Sometimes X is just a catalyst, neither good nor bad for you, and deeper analysis is required to identify the root cause of your pain and whether lashing out, tolerance, or acceptance is the best response.
Freedom from abuse doesn’t mean freedom from emotional pain. It doesn’t mean freedom from being in some kind of community with people who have different boundaries than you. Being in community means that inevitably, these kinds of conflicts will happen and we’ll feel things in response! Freedom from abuse means freedom from other people’s boundaries having influence or impact on yours.
I thought that was so well put. Not all emotional pain stems from harm done.
On the other hand, some things do objectively cause harm, and we can measure them.
That’s what The Great Sex Rescue project (and the She Deserves Better project) are all about! We’ve measured the harm caused by certain evangelical teachings on sex and marriage, so that we know, for instance, that teaching girls that they are at least partially responsible for keeping boys from sinning results in a 68% higher chance of marrying an abuser.
That teaching does demonstrable harm–as do teachings like all men struggle with lust, or a woman is obligated to give her husband sex when he wants it. Or teachings like “abuse is not a valid cause for divorce” (as Focus on the Family holds). When you believe the marriage takes precedence over the safety of the people in that marriage, you do harm to them.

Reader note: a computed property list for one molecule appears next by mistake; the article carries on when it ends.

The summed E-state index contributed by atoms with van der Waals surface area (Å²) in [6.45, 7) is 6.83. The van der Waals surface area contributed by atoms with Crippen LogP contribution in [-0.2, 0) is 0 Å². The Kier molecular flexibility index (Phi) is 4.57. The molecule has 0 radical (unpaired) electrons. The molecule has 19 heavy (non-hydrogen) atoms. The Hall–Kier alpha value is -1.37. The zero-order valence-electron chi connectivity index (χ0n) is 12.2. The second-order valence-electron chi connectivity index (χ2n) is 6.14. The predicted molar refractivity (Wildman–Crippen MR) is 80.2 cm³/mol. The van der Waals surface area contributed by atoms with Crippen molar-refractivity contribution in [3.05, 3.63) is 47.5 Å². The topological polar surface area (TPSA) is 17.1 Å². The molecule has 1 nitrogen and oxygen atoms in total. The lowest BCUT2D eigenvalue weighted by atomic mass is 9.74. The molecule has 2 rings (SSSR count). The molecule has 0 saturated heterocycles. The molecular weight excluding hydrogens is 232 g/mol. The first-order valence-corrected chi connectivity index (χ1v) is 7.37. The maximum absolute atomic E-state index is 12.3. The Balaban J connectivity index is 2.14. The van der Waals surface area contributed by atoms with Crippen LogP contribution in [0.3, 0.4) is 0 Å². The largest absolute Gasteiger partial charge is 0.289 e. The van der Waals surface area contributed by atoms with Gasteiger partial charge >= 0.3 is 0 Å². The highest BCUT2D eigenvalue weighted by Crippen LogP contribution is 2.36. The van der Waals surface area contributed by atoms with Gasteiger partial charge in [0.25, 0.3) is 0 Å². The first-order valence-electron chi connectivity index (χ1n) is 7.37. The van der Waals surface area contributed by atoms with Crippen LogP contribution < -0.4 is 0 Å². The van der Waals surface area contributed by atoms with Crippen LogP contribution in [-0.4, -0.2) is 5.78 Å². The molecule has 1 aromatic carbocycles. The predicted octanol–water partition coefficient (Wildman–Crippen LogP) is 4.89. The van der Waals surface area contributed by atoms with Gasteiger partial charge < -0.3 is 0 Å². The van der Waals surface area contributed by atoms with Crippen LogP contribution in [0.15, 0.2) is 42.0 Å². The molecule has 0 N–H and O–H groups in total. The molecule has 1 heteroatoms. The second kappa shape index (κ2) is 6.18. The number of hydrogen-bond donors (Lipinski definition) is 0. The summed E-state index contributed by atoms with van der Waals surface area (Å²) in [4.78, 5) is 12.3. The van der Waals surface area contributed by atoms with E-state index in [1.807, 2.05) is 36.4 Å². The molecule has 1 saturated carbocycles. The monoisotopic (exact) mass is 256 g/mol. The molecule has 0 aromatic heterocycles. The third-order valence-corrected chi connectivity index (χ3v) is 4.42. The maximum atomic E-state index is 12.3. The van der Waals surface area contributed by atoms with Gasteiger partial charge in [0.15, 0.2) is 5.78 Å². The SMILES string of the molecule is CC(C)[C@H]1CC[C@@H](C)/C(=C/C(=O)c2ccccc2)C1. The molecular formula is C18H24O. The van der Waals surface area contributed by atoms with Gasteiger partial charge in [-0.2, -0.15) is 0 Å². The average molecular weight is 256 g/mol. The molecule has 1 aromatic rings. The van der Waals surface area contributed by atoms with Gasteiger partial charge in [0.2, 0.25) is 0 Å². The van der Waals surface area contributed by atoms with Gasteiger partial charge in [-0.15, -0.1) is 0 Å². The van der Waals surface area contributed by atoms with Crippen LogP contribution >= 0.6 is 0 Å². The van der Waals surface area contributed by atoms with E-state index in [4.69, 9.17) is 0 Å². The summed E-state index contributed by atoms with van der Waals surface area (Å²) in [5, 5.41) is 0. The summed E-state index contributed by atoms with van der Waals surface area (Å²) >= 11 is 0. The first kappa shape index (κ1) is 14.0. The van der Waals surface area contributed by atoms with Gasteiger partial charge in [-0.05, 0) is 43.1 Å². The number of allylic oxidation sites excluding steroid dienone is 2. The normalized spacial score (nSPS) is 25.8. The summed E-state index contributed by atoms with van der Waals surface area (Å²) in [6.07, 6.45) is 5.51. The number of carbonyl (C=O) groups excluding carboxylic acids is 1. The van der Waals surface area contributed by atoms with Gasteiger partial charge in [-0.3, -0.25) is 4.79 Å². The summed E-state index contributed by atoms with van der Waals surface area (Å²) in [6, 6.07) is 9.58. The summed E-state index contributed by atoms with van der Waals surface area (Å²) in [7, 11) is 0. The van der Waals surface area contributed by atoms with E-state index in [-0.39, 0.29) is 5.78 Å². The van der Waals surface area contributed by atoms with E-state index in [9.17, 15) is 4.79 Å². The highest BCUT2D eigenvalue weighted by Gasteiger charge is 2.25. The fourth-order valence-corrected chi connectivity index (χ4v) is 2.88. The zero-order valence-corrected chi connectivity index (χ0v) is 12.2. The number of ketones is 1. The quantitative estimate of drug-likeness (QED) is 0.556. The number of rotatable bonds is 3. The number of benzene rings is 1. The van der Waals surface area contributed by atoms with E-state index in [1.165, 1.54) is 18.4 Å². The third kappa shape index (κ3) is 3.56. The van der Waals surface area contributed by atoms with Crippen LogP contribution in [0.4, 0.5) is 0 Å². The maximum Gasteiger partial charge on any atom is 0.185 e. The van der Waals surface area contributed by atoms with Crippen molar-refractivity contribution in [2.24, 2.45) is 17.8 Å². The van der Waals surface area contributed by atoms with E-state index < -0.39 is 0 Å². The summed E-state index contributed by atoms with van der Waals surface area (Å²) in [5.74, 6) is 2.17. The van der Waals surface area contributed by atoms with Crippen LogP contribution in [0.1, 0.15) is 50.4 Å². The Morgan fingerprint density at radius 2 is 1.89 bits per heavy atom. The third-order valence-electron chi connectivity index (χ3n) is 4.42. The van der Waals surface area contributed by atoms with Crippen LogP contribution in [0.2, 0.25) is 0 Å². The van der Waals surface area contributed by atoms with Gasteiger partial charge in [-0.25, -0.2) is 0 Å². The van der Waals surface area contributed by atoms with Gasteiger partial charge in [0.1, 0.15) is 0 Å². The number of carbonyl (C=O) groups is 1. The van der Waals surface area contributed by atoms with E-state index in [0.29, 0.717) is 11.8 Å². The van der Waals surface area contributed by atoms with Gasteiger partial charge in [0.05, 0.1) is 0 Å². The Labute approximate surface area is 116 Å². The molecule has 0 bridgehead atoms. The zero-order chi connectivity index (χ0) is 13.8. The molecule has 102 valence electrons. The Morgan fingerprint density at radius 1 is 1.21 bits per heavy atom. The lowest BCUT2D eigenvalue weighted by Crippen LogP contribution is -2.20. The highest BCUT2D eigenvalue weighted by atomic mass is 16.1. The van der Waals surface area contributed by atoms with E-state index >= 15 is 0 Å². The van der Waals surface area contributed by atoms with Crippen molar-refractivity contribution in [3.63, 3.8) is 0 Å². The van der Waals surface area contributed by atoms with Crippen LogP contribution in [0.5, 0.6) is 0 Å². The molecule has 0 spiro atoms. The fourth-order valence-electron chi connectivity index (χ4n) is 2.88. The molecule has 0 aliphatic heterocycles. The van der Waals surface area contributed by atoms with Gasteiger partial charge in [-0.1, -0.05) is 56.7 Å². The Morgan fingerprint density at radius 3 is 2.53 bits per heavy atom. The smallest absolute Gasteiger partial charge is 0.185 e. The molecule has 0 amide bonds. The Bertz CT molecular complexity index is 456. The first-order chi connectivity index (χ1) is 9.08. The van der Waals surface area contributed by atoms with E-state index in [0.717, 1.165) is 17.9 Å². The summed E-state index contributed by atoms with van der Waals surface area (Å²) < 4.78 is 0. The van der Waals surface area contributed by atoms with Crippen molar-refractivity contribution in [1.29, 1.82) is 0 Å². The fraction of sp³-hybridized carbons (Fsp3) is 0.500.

"A groundbreaking look into what true, sacred biblical sexuality is intended to be. A must-read." - Rachael Denhollander
What if you're NOT the problem with your sex life?
What if the messages that you've been taught have messed things up--and what if there's a way to escape these toxic teachings?
It's time for a Great Sex Rescue.
It’s important to distinguish between hurt and harm.
It’s possible to err too far on the side of trying to diminish all hurt–like refusing to hold any baby showers or acknowledge any babies in the congregation. We might try to protect someone from hurt that we actually cause harm to others–by refusing to recognize people’s milestones; by ostracizing or treating unkindly certain people or groups who trigger others.
But it’s also possible to err too far on the side of ignoring harm, refusing to look at how our actions are impacting others, especially those we love.
I hope we can start thinking more about the distinction between hurt and harm, because it affects church life, family life, and more. Let’s treat each other with empathy and compassion for our hurts, while also realizing that we need to take responsibility for our own stuff!
How would you distinguish between hurt and harm? Do you see people claiming harm when it’s merely hurt? Do you see people causing harm and ignoring it? Let’s talk in the comments!